Allyson Johnson

Pieces of my Mind

Archive for the tag “women trekkers”

Arizona Highways: Some worthwhile stops

In Phoenix:  The Heard Museum of Native American Art.  This museum is fascinating, exhaustive, instructive and almost overwhelming in the size of its collection and the detail in which it explains the many culuture of Native Americans of Arizona.  Fortunately, we had a time limit.  We focused first on a special exhibit of Georgia O’Keefe paintings of the Southwest.  This was on its last day, but if it is a sample of the quality of special exhibits at the Heard, I would suggest you pay attention to whatever is being featured on your visti.

Of the Heard collection I was most fascinated by the collection of kachina dolls donated by the late Senator Barry Goldwater, maybe because as a child I was given a Kachina doll by a visiting relative.  Learning the stories and symbology of these artifacts could have enthralled me for the entire afternoon.Tribal Dance

Another bonus which lured us back outside was the  Annual Indian Market and Fair, featuring Indian dancers in elaborate Hopi feather costumes and juried Indian art.

If you go to the Heard and need a break from all that culture, I can recommend their lunch restaurant.  We ate  tacos and Mexican salad in the plaza – a lovely, lively setting.

Along Higway 17 to Sedona –

Rock Springs Famous PiesAbout half-way to Sedona you’ll need a rest stop.  The Rock Springs Café offers deservedly famous pie: a killer lemon meringue, pecan pie made with Jim Beam, plus serviceable salads, burgers, and homey fare.  And a stuffed polar bear in the gift shop.

Montezuma’s Castle National Monument  – this small but fascinating park features a  5 story cliff dwelling, positioned high on a cliff overlooking a lovely sycamore-lined creek.  The visitor’s center is a fine introduction to the site, and the stroll on the loop trail looking up at the mysteriously abandoned structure is a welcome break to the highway.  Montezuma's Castle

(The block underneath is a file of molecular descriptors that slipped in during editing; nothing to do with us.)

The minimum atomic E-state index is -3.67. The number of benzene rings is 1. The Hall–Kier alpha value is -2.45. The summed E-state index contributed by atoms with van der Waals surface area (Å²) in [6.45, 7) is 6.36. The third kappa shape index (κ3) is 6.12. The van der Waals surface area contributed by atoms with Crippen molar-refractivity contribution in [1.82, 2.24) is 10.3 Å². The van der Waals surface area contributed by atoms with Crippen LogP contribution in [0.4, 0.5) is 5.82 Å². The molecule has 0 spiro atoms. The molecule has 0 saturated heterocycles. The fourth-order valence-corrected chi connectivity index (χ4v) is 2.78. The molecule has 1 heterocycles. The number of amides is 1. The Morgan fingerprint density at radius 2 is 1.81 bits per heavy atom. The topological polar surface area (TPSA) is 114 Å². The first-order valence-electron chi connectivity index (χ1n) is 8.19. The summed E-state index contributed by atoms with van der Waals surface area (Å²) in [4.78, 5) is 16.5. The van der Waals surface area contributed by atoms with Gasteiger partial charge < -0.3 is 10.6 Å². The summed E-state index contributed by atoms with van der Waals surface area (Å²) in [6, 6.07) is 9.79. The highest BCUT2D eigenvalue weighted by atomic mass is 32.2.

Once you get to Sedona, you’ll need to get in tune with the New Age vibe, so you better seek out a good Vegan restaurant.  I can recommend Chocolatree, an unpretentious combination restaurant and chocolateria along the road west from the main Y intersection.  My less-adventurous companion  was dubious bout the tarot cards on the table, but  ate every bit of her black bean chili. My Meatless Mushroom Medley was gray but yummy. The Mediterranean Madness ordered by my other fellow traveler  -quinoa, almonds, raisins, sunflower seeds, coconut milk, and more- was too rich to finish.  Still we managed to share a Chocolate Ganache of dates, raisins, macadamia nuts, coconut milk, and raw cacao, but we had enough leavings to share the next night with a table of 8 and it went around twice.

Arizona Highway

 

Advertisements

Arizona Highways: Sedona Sucks You In

Sedona outcroppingSedona started as a Mormon mission; then came the miners, whose main remnant is the picturesque semi-ghost town of Jerome dangling from a bluff across the valley. Then came the New Agers, with their crystals, their ethnic garb, their peculiar dietary restrictions, and their talk of mystical vortexes of energy to be found among the red rocks. With the skyrocketing prices of precious metals, there is a current threat that old mines will be opened and subjected to new tech hydraulic mining, starting the cycle over again. But meanwhile, visitors continue to be magnetically attracted to Sedona, whether it is vertical energy or simply the stunning scenery and space.

Jeff, the ex-lawyerI am part of a group of nineteen who have signed up for five days of hiking in the Sedona back country. Our hike leader is a former lawyer who was involved in environmental cases and must have asked himself the Big Questions: WHY am I doing this legal work which I don’t t enjoy? WHAT IF I quit and went to work for Roads Scholar? HOW can I make it work? He found a niche as a faculty member at Northern Arizona State University solely employed in facilitating hikes, conventions, bonding sessions, and so on for the U. Is this a cool job or what?

The three guides also include one immigrant, from the Caucasus. He had emigrated from Russia to Latvia at age 16. His mother saw him off at the railway station. She asked, “Will you be coming back?” He answered, as the train pulled out, “No.” After a second life in Latvia, he joined the merchant marine and traveled the world, living on ship. “Wherever we docked, the purser would give us a passport that would let us ashore without trouble.” I missed the story of how he came to Sedona. I did hear him say “Sedona is my 4th life.” He is a firm believer in the positive energy of the vortexes. “They changed my life.”

A second guide is also a strong believer in the power of vortexes. We stood in the center of a natural amphitheater in the rocks, purportedly a vortex site, and he told us of meeting a Native American at this site where he was meditating. The Indian pulled out a conch shell from his pack and, after asking permission blew a deep note. The sound traveled in a circle around them as it echoed from one wall to another, a truly mystical moment.